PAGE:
- Changing the volume
- Altering the tempo
- Removing noise
- Overlaying extra audio effects
Once you are satisfied with the changes, you should proceed by saving the results. Click on the “Export” button. This will reveal the export window once more. Open the “Save Audio File” button and select your preferred audio format. Now press on “Start” to activate processing.
Movavi Screen Capture Studio helps you capture the ongoing screen activity as well, giving you 100% lossless audio and video quality which normally doesn’t require any post-processing with advanced audio software.
Yuneec Introduces Its All-New Portable Folding Drone, The Mantis Q
If you’re in the market for a drone that won’t break the bank, you’ve got to check out the all-new Yuneec Mantis Q, which is now available for pre-order in the US for just $499.99.
But don’t let that low price tag fool you, as the Yuneec Mantis Q offers cutting edge, advanced drone features such as voice control and facial detection in an easy-to-use, ultra portable package that’s small enough to tuck away in a bag. It also delivers up to 33 minutes of battery life and autonomous flight modes with top speeds over 44 miles per hour.
“Consumers will find that the Mantis Q seamlessly integrates into everyday experiences, and they will appreciate the incredible energy efficient package that allows up to 33 minutes of flight time to help capture every moment,” said Michael Jiang, CEO of Yuneec International.
Indeed, the Yuneec Mantis Q is ideal for adventurers, families and drone enthusiasts thanks to its portability, ease-of-use and superior flight time. With the Mantis Q’s foldable arms, it’s small enough to fit in your backpack. And while the flying time is great, if you need even more time in the air, simply pick up an extra battery or two to extend your effective flight time.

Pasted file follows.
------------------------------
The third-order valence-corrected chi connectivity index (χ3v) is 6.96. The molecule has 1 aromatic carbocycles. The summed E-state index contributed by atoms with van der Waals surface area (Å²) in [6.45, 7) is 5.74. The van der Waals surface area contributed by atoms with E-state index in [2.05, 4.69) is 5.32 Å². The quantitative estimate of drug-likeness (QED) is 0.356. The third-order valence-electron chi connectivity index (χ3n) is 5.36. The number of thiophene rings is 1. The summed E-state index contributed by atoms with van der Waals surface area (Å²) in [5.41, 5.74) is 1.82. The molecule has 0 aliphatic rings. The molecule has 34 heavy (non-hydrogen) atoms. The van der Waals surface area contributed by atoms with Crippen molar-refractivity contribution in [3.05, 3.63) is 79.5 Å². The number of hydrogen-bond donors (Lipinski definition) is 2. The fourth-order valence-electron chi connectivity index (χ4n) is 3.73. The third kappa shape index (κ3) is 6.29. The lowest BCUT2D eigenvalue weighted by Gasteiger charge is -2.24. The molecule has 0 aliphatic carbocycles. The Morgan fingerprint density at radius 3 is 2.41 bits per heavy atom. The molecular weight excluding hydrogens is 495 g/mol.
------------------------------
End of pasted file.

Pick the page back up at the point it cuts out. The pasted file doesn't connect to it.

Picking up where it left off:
With the Voice Control feature, users can command Mantis Q just by using their voice. Voice control allows you to take a photo or record video all without having to take your hands off of the controls, making it that much easier to capture the perfect shot. You can say things like “Take a picture”, “Record a video” and “Take a selfie”. Pretty cool, right?
Another notable feature of the Mantis Q is its Facial Detection and Gesture Control. Users simply smile at the drone to activate face detection and as soon as the Mantis Q “sees” the user’s face, it will take a photo from up to 13 feet away for the perfect selfie. And in Gesture Control mode, Mantis Q will detect a hand waving and it will take a photo.
Using the built-in camera, the Mantis Q records high resolution photos and videos, with photo resolution as high as 4800×2700 (16:9) or 4160×3120 (4:3), and video resolution up to 4K, with electronic stabilization on video up to Full HD (1920×1080). The camera can be tilted upwards by up to 20° or downwards by 90° during flight. For cinematic camera flights, the Mantis Q also comes with automatic flight modes such as Journey, Point of Interest and Orbit Me.
We’ve talked about the Mantis Q’s ultra-portable design, but just how small is it? When folded together, it measures just 6.6 x 3.8 x 2.2 inches and weighs just 1 pound. The Mantis Q is the ideal companion for big and small adventures alike.
Want to see the Yuneec Mantis Q in action? Then check out the video above, which shows off the drone’s various features and shows you the amazing footage it can capture.
For more information or to place your pre-order, visit Yuneec.com.